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Propeller helps the New Orleans entrepreneurial ecosystem take off
Propeller is a New Orleans-based non-profit organization with a big mission: positive social impact. They're passionate about supporting Black native New Orleanian entrepreneurs who want to make an impact in community economic development, education, food, health, and water.
A major component of their work includes an annual Impact Accelerator. Each accelerator cohort goes through a five-month intensive to grow and scale their businesses through increase increased contract opportunities, markets, and customers through expertise, networks, mentorship and resources
Propeller calls a 10,000 square-foot building home and uses Coworks software to manage its space. It’s where the team hangs their hats, but it's so much more than that. It's also a bustling hub where over 50 different groups and 100 small businesses, including nonprofits and community members, can come together, share ideas, and work on making New Orleans an even better place.
We sat down with Propeller’s Co-Founder and CEO, Andrea Chen. Andrea’s passion and leadership propelled the organization from an idea to 300+ accelerated ventures that have generated $290+ million in revenue and financing and a 10,000 s.f. Coworking Space in the heart of New Orleans.
Why does a physical space matter when so much can be done remotely?
Especially after COVID — there are not a lot of places where you can walk into a building to get help and meet with someone right away. And that is something that we want to be for our community. We want to be an open door to our entrepreneurship ecosystem.
And yes, you can go online and book an appointment. But especially in New Orleans, it matters to meet face to face, it matters to establish that relationship. So if you're coming in as an entrepreneur and you want to get help from a business mentor or counselor, it matters that you have established that rapport, and that trust is easier to build in person.
Prior to COVID, Propeller was known as the place to be if you needed to talk to people. And so a physical space is a big part of it — our magic happens here.
What makes effective programming for an accelerator/incubator?
The most important thing is to meet people where they're at.
For us, we work with social entrepreneurs. That means people have a financial growth goal and also have a social impact goal. Racial equity and inclusion are at the core of our values, so they have a DEI goal as well. But how to get there is going to be very different per company. And so we need to make sure that we have the expertise to serve whatever it is that people need.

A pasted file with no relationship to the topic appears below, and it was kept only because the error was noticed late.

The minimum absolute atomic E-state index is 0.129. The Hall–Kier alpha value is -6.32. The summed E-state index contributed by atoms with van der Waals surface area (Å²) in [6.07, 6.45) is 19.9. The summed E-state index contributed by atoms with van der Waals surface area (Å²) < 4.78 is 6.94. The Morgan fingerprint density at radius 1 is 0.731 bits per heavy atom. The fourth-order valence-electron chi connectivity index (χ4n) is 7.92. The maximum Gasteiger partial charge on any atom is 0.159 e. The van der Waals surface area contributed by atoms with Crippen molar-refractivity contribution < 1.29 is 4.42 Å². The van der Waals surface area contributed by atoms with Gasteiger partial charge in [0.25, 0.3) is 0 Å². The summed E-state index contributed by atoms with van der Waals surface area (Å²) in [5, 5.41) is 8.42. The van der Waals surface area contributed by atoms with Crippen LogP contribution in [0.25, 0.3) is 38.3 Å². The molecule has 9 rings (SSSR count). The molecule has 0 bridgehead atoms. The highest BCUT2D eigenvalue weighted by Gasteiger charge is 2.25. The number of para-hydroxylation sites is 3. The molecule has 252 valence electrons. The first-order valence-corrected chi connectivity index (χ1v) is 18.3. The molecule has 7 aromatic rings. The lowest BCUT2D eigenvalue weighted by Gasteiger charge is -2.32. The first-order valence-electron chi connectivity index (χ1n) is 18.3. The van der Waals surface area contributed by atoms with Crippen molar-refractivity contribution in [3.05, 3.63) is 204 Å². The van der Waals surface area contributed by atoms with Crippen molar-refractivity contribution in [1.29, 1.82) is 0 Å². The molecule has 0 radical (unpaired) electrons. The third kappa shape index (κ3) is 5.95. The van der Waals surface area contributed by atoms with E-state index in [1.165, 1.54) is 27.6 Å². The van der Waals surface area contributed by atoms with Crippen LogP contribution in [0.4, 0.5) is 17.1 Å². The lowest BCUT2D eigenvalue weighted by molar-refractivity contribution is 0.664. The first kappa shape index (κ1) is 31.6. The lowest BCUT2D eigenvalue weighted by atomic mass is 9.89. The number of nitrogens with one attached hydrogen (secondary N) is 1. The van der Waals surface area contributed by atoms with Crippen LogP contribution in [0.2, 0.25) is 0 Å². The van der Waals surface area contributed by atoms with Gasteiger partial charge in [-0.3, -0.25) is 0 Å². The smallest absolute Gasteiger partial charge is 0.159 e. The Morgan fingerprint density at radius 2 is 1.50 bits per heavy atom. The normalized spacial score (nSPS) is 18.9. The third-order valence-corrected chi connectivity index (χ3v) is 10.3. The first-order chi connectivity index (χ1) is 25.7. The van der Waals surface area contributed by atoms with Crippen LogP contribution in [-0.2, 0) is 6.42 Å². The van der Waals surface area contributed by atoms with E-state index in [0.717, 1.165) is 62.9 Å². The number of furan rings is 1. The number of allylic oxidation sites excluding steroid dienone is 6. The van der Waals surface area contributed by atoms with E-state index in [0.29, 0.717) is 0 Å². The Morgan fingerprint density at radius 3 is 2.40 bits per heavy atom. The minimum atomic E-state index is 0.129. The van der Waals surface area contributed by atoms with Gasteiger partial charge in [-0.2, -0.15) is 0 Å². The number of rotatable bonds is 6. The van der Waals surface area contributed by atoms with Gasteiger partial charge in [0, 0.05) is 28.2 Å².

And that's why we have industry focus areas. Because in order to get to the revenue goals, for a food consumer packaged goods company, for example, you need to know all the buyers at all the retail outlets. There's very specific PR and branding for this kind of product. Supply chain, co-packing, that's also very specific to the industry. In order to meet people where they're at and provide value, we needed to get specialized in certain areas.
What is special about the Propeller community and how do you cultivate it?
Everyone who goes through one of our cohorts is considered a part of our family. And we cultivate a feeling of family in a lot of different ways.
It starts when the entrepreneurs go through our accelerator program together as a cohort. Collaboration is a core value, and for that to happen, you have to have build trust. We set the expectation that you're here at Propeller not just to further your business, but to further these larger goals we have around economic equity. Supporting each other is also part of our strategy.
As a result, these founders naturally and organically find ways to partner with each other and launch things together. They do pop-ups together, or co-brand new things together. It's very cool. And so that is part of what gives us that community and family feeling.
And then we tell people that, once you've gone through Propeller’s accelerator, we don't really let you go — and we don't. We have a lot of our alumni that are active with us after 10 plus years. They come back as lead mentors, and we pay them to coach the next set of emerging entrepreneurs. We’ve launched new programming for alumni. And we're about to launch a $3 million equity fund for our food alumni.
That also goes for the broader community in New Orleans.
Between the hurricane [Ida] and COVID, we haven't had a fully functional and usable physical space in nearly three years. So we've been physically open to the New Orleans community in the last year, and we could not be more excited about this.
How does the practice of diversity and equity show up in your programming?
It shows up in so many different ways. We have published a regular DEI report every year. And it's not just reflected in our programming, but at every single level of the organization. From our board, staffing, HR, finance, programming, partnerships, operations, our facility, everything. Everything from how do we spend our money (i.e. what percentage of our business is going to Black and Native New Orleanian entrepreneurs, and BIPOC entrepreneurs) and same with who is on our team and how we hire.
It starts with recruitment. Who are we reaching out to? Are we getting a diverse candidate pool for our programming? That is across the board from our Access to Capital Workshops, our loan fund, and soon to be equity fund, our accelerator program, even who comes into the building at Propeller.
The second piece of it is we want all of our businesses to also have equitable business practices as part of their businesses. That's incorporated into the curriculum of the accelerator. We have people who specialize in this and one of our modules is on how to incorporate DEI into your business. And if you're someone who's already doing it, but hasn't codified it, codifying it is also important.